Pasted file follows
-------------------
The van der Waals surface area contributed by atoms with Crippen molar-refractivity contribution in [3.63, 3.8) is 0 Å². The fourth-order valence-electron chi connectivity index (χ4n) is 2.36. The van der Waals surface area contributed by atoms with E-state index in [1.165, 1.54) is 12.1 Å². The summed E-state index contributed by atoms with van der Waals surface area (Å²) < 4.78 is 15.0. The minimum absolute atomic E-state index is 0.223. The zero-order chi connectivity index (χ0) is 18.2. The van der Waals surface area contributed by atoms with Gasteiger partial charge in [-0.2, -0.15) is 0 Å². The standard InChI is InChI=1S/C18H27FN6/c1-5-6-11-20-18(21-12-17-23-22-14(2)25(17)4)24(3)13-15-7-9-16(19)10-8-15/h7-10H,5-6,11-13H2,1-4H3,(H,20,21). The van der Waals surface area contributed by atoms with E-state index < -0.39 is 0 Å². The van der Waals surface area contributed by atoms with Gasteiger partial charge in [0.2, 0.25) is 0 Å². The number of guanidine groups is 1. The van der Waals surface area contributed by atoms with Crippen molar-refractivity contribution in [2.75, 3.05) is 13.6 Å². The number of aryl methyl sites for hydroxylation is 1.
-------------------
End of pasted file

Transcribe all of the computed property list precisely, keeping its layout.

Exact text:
The van der Waals surface area contributed by atoms with Crippen molar-refractivity contribution in [3.63, 3.8) is 0 Å². The fourth-order valence-electron chi connectivity index (χ4n) is 2.36. The van der Waals surface area contributed by atoms with E-state index in [1.165, 1.54) is 12.1 Å². The summed E-state index contributed by atoms with van der Waals surface area (Å²) < 4.78 is 15.0. The minimum absolute atomic E-state index is 0.223. The zero-order chi connectivity index (χ0) is 18.2. The van der Waals surface area contributed by atoms with Gasteiger partial charge in [-0.2, -0.15) is 0 Å². The standard InChI is InChI=1S/C18H27FN6/c1-5-6-11-20-18(21-12-17-23-22-14(2)25(17)4)24(3)13-15-7-9-16(19)10-8-15/h7-10H,5-6,11-13H2,1-4H3,(H,20,21). The van der Waals surface area contributed by atoms with E-state index < -0.39 is 0 Å². The van der Waals surface area contributed by atoms with Gasteiger partial charge in [0.2, 0.25) is 0 Å². The number of guanidine groups is 1. The van der Waals surface area contributed by atoms with Crippen molar-refractivity contribution in [2.75, 3.05) is 13.6 Å². The number of aryl methyl sites for hydroxylation is 1.